Cryptocurrency trading continues to grow in popularity despite criticisms, increasing regulations, and the level of risk involved. If you’re new to crypto or thinking about getting into crypto, one of the oft-repeated tips is to do your research. Read on to learn about cryptocurrency exchanges before you hop on one.
Crypto exchanges are platforms where you can buy or sell cryptocurrencies. Acquiring crypto from exchanges is more practical for most people than mining. Users can access them through web browsers or through mobile apps. Forbes Advisor reports there are almost 600 exchanges around the world. Some exchanges offer margin accounts and futures trading for the more experienced crypto investors. Others offer crypto staking, crypto loans, a learning space about anything crypto, custodial services for your coins, and NFT marketplaces. There are some cryptocurrencies that are not available in some exchanges, and you may need to go to another one to get the coin you want.
Types of Crypto Exchanges
A centralized crypto exchange (CEX) is run by a company and they are required to abide by regulations, such as identity verification or know-your-customer (KYC), where they operate. Some examples are Binance, Kraken, Gemini, and Bitfinex.
The strengths of CEXs are:
• Speed - Most CEXs run on centralized servers, which completes trade orders quickly.
• Accepts traditional currency (fiat) - you can replenish and withdraw digital assets using via bank accounts, credit or debit cards, or payment apps.
• Liquidity - the accessibility of CEXs attracts more users and results to higher trading volumes and liquidity. You can deposit and withdraw funds quickly.
• Ease of use - CEXs have user-friendly interfaces, analytic tools, and other services that make crypto trading more convenient.
The weaknesses of CEXs are:
• KYC policies - users lose significant privacy by providing personal and financial information for KYC
• Custodial - leaving your crypto in a CEX’s wallet allows them to have authority over your digital assets.
• Hacks - cyber criminals also know that CEXs hold large amounts of users’ funds and they are an excellent target for bad actors.
• Susceptible to sanctions - as a legal entity, CEXs may be subject to limitations and sanctions from a governing body.
A group of individual or entities runs a decentralized crypto exchange (DEX). There is no single party that makes governance or policy decision on how it will operate. It offers direct or peer-to-peer (P2P) trades between users. Transactions are completed by using smart contracts. PancakeSwap, SushiSwap, and Uniswap are three of the most popular DEXs.
The strengths of DEXs:
• Privacy - a DEX does not require KYC. You only need to connect your crypto wallet.
• Security - DEXs are non-custodial, and you have custody of your private keys.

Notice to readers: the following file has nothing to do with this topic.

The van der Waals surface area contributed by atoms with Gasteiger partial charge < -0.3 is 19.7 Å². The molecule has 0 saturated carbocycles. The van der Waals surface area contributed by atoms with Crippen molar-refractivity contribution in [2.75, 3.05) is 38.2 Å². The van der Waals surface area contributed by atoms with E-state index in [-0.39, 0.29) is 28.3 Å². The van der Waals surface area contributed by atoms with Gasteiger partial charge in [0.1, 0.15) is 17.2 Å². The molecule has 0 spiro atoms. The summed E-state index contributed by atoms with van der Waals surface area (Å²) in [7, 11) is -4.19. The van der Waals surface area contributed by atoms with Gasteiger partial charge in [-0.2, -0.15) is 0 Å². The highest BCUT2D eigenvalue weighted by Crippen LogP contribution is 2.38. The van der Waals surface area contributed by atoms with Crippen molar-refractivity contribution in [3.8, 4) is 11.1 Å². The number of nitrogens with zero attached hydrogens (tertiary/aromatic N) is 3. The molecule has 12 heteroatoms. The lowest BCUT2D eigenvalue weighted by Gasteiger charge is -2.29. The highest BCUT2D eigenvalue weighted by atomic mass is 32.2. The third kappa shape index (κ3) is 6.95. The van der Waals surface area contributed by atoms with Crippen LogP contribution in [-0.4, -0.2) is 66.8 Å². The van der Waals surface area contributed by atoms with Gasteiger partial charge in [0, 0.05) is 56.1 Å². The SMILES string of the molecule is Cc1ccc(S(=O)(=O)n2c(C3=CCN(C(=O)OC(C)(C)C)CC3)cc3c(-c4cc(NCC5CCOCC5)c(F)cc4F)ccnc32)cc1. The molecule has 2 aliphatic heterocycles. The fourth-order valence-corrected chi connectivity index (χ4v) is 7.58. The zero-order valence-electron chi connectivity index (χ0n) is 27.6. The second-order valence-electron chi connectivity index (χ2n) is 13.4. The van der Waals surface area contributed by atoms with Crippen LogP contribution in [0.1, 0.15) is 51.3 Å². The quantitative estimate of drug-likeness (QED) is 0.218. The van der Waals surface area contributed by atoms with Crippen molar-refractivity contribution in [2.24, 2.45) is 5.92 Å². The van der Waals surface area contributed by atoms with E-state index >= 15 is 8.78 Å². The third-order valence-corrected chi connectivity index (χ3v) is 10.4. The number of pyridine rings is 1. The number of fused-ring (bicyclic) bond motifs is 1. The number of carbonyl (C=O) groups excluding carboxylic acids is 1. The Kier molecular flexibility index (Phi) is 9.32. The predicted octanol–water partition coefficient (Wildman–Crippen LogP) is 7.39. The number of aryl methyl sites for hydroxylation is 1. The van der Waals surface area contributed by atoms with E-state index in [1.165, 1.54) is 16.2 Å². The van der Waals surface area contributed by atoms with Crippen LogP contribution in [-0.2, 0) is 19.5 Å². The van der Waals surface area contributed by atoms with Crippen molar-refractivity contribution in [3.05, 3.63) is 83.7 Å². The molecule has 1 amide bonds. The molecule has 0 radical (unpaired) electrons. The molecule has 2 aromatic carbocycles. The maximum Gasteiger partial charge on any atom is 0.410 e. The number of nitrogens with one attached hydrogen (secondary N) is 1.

• Censorship-resistant - government officials and regulators cannot interfere with transactions directly.
• Low fees - without intermediaries, transactions fees are lower.
• More crypto choices - it is easier and faster to list new coins on a DEX because the offerings are not limited to the agenda of a centralized system.
Inclusion of decentralized finance (DeFi) and non-fungible tokens (NFT)- DEXs give access to users who would like to avail of DeFi services and NFT projects.
The weaknesses of DEXs are:
• Limited trading features - margin trades, limit orders, futures, and options are usually unavailable.
• Less efficiency and speed - by using smart contracts, consensus will take time and this affects the time to complete transactions.
• Lack of customer support - as DEXs offer direct exchanges between users, they may have to resolve problems on their own.
• No fiat on-ramp - you can only use crypto to trade.
• Less user-friendly - the interface on most DEXs is more difficult to navigate and understand.
Both types of exchanges have their pros and cons. Your choice will depend on your needs, your values, your temperament, your needs and what you are looking for in terms of privacy, speed, and security. Keep an eye out for the second part of this article, which will cover other things you need to consider when choosing a crypto exchange.
As you begin your cryptocurrency journey, protecting your digital assets is just as important as deciding which crypto token to invest in and which crypto exchange to get them from. Among the many ways to keep your crypto safe is using your own crypto wallets. Investopedia defines a crypto wallet as a digital wallet that enables users to store, manage, and trade their tokens. Security experts will tell you not to leave a sizeable chunk of your digital portfolio in exchanges and store them in crypto wallets instead.
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